The final straw – I quit

Published by Lucy Gower on

phnIn my last blog I told you about my phone call to cancel my regular donation to a charity that I had supported for over 10 years. Jo the person I spoke to on the supporter care line was so helpful and friendly that I decided to continue my support after all.

I was told at the end of my call that it would take a couple of months to get back into the ‘system’.

Two months to get me in a ‘system’ is a) ages and b) made me feel totally undervalued.  Anyhow, I decided to wait and see what happened.

Nothing happened.

I called the charity (which remains nameless) to cancel at the end of February. I had recently been travelling and hoped that when I returned in JUNE there would be some correspondence waiting for me, perhaps thanking me for staying on board or giving me an update on how my support had made a difference. (Imagine that?!)

There was nothing.

The week I returned from my travels, I went for dinner with my mum. She mentioned that someone had phoned asking for me, which was really weird because I left home over 15 years ago.

She said it was this charity. It would appear that I was in some sort of system but obviously, not the right one. This only added to my annoyance, I was waiting to be back in ‘the system’ yet the same charity were still calling my parents house over a decade after I had left.

Last month I called to cancel. First, when I got through to the Supporter Care line (lets call her Clare) couldn’t find my record. Then after I provided my bank details she discovered that I was a ‘duplicate’. I’m not sure what’s worse – being in a ‘system’ or being a ‘duplicate’.

I asked to cancel. Clare said she was sorry and enquired why I had made such a decision after 10 years of support. I explained that I was annoyed because they were calling my parents over 10 years since I left home (although I suspect that this was totally unrelated to my last call due to the duplicate situation) and that I hadn’t received any correspondence since my last call in February.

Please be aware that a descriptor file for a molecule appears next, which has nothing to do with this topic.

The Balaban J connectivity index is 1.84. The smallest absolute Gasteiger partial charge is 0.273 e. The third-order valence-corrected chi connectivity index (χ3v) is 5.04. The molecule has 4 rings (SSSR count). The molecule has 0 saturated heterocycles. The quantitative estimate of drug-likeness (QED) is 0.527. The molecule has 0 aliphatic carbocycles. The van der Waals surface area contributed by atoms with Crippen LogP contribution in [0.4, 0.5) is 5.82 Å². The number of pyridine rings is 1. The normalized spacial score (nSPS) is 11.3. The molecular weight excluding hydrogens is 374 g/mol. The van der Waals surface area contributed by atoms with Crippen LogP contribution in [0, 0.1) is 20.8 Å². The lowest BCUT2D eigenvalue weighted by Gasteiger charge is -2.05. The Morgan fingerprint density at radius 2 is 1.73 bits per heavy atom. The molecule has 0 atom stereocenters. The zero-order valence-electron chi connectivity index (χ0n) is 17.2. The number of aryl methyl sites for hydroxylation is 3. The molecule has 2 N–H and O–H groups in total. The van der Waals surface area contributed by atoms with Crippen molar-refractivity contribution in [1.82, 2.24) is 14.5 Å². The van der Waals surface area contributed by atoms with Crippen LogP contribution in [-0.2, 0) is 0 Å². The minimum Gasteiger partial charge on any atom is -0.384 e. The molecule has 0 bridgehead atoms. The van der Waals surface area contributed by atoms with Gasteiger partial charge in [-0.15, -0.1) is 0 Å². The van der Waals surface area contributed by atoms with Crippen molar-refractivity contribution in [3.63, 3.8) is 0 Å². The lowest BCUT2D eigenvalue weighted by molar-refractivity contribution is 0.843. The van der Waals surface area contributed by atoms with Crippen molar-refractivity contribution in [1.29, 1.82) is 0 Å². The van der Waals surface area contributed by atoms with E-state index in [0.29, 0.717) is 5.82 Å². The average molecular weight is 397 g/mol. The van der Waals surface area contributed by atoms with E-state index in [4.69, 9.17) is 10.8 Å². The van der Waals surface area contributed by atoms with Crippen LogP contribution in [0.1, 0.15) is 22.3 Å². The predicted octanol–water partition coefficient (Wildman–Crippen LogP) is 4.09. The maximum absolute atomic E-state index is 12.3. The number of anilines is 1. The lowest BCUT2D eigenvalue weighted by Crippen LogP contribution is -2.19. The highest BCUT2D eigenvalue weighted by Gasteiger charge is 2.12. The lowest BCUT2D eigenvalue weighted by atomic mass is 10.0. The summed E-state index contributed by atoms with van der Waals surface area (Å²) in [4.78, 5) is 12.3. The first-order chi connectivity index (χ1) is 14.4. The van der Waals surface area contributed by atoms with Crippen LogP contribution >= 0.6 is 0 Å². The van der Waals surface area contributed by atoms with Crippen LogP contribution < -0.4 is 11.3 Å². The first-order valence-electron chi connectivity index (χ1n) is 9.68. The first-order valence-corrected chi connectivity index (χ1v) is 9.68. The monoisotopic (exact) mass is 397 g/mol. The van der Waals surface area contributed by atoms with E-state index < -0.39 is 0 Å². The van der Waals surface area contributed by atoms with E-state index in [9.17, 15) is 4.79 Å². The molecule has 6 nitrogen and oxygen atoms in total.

Clare explained that after my last call I had been set up to receive quarterly mailings, but since those quarterly mailings were prepared in advance; I hadn’t made the last ‘batch’. Perfect, now I’m in a BATCH.

Clare told me I had to call my bank in order to cancel my regular payment. At no point did she thank me for supporting for so long or tell me that my support was vital or important for the charity to continue with their work. She did nothing to inspire me to stay. I wanted to be convinced to stay.

When I called my bank, the representative questioned my decision to cancel. He said, ‘are you sure you want to cancel – you have made 152 payments – that’s a long time and  adds up to quite a lot?’ I felt that my bank were more upset about my decision than the charity.

If I’m sharing my experience today; it is so you can ensure your organisation is not making the same mistakes. Could I be telling a story about the charity that you work for that: